Experts used images from large space observatories to dissect the Crab Nebula and portray it in a breathtaking 3D view.
By A. J. Oliveira
Jan 10, 2020, 8:12 pm
One of the most popular night sky nebulae has just won a stunning 3D visualization. Produced by researchers from NASA space telescope imagery, the video shows in unprecedented detail the interior of the Crab Nebula – an object that has fascinated astronomers for centuries and has been the subject of intense study since then. Now we have a chance to contemplate your insides.
This was only possible thanks to the joint efforts of the three major observatories that NASA operates off Earth: Hubble, Chandra and Spitzer. Each observes the universe in its own way, exploring distinct regions of the electromagnetic spectrum. As we all know, Hubble focuses its research on visible light, while Spitzer conducts studies on the infrared spectrum, and Chandra captures the frequency of x-rays.
It would be impossible to dissect the Crab Nebula using only data from one of them, as it contains processes and structures visible only at one of the three wavelengths. Frank Summers, the visualization scientist who led the video's creation, explains what motivated the production. "Seeing two-dimensional images of an object, especially of a complex structure like the Crab Nebula, is not a good idea of its three-dimensional nature," he said.
The venture was led by NASA's Universe of Learning program, which aims to create amazing experiences from exploring the universe. “With this scientific interpretation, we want to help people understand the nested and interconnected geometry of the Crab Nebula. The interaction of observations at multiple wavelengths illuminates all of these structures. Without combining X-rays, infrared and visible light, you can't see the whole. ”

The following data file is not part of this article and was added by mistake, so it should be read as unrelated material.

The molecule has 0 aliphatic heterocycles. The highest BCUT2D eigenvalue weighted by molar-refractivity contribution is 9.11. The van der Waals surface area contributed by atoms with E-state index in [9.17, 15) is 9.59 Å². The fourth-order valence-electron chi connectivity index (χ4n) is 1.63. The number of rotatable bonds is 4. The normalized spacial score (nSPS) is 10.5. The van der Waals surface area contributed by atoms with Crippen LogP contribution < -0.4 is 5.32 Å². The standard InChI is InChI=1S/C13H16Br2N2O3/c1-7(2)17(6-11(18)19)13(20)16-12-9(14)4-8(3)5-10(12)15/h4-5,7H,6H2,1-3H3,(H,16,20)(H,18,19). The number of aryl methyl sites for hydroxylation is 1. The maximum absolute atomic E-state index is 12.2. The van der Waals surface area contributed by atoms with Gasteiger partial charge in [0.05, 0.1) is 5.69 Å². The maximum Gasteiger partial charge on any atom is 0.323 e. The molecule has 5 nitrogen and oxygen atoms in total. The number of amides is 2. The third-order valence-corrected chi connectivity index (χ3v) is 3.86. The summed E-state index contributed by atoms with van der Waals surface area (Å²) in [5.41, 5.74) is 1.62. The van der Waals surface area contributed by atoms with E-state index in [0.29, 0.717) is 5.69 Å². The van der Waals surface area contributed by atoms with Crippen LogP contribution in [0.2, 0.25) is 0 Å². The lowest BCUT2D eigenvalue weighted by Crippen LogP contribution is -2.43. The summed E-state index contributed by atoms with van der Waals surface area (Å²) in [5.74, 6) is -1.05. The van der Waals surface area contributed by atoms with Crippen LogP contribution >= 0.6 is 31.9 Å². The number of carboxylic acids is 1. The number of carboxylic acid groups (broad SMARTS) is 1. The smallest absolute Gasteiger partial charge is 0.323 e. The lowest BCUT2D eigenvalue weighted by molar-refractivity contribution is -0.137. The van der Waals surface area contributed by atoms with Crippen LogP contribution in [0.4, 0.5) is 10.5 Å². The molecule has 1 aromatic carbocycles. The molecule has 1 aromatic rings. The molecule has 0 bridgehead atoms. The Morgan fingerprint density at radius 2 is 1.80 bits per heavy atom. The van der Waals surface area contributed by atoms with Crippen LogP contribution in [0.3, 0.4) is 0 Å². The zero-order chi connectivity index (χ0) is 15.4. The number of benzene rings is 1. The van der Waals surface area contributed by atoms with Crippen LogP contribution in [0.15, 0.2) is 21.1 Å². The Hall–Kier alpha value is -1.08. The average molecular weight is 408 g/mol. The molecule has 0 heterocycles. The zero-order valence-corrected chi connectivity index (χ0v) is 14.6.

After showing the location of the beautiful nebula in the Taurus constellation, the video zooms in and then begins to contextualize each "layer" of the object – created from the violent explosion of a very massive star. In the center is a pulsar: the remains of the ancient star in an extremely dense and frantic spinning state, emitting 30 pulses per second. In this high energy regime, the best option is X-ray.
In addition to the pulsar, Chandra has also captured the disk of energized material that revolves around it, as well as the two particle jets it emits in opposite directions. The video then shows the cloud of gas and dust surrounding the system, as well as the brightness of a specific form of radiation that arises from the interaction between charged particles and magnetic fields – synchrotron light. And the good thing here is infrared, observed by Spitzer.
Hubble's visible light, on the other hand, was instrumental in shaping the crab's outer shell, which seems to cage everything inside. These tentacles are formed by ionized oxygen filaments (which have one or more electrons missing). With the video, in addition to scrutinizing the star nebula that exploded in 1054 and was observed by the Chinese, the public also understands in a compelling and educational way why astronomers need various wavelengths to investigate the cosmos as it should.